Planting seeds and seedlings are a big part of our programs. We plant container gardens, terrariums and single plants in almost all of our camps. Rather than purchasing pots for these plants, we often use plastic containers. Plastic containers are just like plastic pots, except that they do not have holes in the bottoms. To convert a plastic container into a pot that is suitable for growing plants, all you need to do is poke a few holes in the bottom with a nail or screw driver. Tall yogurt containers often make the best pots because they have ample room for roots to grow, but it can also be fun to plant in uniquely shaped containers as well.

We have tons of art supplies that come in all shapes and sizes, from small items like cotton balls to big ones like stamp pads. It is very important that we are able to effectively organize all of our materials, since we have so many, but it can be hard to find enough containers that fit everything. Luckily, the trusty plastic container comes to the rescue. Long, thin containers are great for paint brushes and short, squat ones are perfect for storing small foam pieces. As long as it has a lid, it can be used for storage. Just make sure to label it!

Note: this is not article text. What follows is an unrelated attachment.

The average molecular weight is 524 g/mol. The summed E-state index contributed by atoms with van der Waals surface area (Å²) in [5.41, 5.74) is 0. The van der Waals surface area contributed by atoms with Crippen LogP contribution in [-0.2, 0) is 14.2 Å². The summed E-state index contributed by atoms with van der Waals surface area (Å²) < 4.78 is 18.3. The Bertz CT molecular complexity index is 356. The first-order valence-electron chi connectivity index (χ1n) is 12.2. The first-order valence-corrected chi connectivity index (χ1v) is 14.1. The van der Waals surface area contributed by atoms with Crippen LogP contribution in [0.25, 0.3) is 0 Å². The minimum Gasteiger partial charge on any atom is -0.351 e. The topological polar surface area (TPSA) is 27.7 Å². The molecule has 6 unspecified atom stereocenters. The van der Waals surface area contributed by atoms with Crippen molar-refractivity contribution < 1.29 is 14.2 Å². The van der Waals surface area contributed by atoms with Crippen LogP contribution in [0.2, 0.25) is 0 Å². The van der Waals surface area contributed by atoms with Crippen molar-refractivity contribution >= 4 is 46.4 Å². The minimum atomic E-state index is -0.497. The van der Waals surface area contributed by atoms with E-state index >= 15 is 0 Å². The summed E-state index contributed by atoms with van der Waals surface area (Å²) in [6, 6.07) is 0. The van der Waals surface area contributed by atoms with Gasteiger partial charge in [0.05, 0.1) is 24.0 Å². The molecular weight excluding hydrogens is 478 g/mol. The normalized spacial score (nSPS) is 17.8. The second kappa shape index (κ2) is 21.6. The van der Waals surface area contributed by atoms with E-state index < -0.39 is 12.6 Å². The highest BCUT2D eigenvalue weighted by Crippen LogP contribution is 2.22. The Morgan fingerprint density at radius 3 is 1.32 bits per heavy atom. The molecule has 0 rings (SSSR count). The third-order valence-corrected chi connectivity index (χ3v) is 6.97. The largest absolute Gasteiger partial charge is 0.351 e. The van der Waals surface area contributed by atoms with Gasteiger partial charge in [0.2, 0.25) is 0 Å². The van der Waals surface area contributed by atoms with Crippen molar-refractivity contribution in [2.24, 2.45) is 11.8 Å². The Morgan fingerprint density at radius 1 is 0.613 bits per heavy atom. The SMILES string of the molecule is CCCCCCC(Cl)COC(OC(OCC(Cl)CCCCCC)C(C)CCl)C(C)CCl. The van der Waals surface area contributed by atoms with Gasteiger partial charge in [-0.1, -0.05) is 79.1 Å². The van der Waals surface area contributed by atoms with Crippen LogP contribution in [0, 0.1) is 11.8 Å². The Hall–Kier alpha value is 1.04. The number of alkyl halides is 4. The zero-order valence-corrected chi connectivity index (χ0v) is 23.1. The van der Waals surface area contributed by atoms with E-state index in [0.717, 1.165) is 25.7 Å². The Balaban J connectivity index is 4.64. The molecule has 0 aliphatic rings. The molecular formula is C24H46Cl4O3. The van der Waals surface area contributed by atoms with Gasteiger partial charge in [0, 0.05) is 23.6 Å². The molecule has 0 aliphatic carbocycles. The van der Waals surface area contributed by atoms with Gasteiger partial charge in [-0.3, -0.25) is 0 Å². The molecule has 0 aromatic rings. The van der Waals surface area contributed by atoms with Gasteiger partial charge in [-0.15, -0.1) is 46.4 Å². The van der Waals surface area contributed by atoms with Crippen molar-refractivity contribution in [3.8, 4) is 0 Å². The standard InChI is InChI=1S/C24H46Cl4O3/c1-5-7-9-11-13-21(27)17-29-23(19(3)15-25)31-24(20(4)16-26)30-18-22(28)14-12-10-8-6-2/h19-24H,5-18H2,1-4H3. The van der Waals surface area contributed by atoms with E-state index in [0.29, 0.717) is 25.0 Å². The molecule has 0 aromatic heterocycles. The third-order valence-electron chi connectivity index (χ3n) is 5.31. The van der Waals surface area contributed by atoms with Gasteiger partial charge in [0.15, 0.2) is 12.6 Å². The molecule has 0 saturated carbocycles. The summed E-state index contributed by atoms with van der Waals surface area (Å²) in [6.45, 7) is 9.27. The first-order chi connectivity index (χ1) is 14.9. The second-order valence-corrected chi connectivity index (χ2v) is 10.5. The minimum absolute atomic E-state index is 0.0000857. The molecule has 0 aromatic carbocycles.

IMG_1404Decorating Plastic Containers
Decorating plastic containers can be tricky. Directly painting on the slick surfaces of many plastic containers can be difficult and water-based paints will often bead. One way to fix that problem is to wrap your container in decorative paper; construction paper, reused computer paper, scrapbooking sheets – the sky is the limit! All you need to do is cut a sheet of paper to size and tape or glue it to the container.  Not only is it easier to paint on, covering the entire container with a sheet of paper also covers any labels or brand information the container may have. This paper can be painted or drawn on either before or after attaching it to the container. For younger children, decorating with stickers can also be fun.

Hopefully some of these fun ideas are getting you to think about ways to repurpose the plastic containers in your own home. Once you start thinking of the items in your recycle bin as resources instead of trash, anything is possible!

For more ideas, check out What Can You Make with a Plastic Lid at the Crafty Crow.

Join us next week to learn how we use glass jars to create fun crafts and useful containers!

The above pictures were taken by Phipps Science Education and Research staff and our wonderful volunteer, Pam Russell.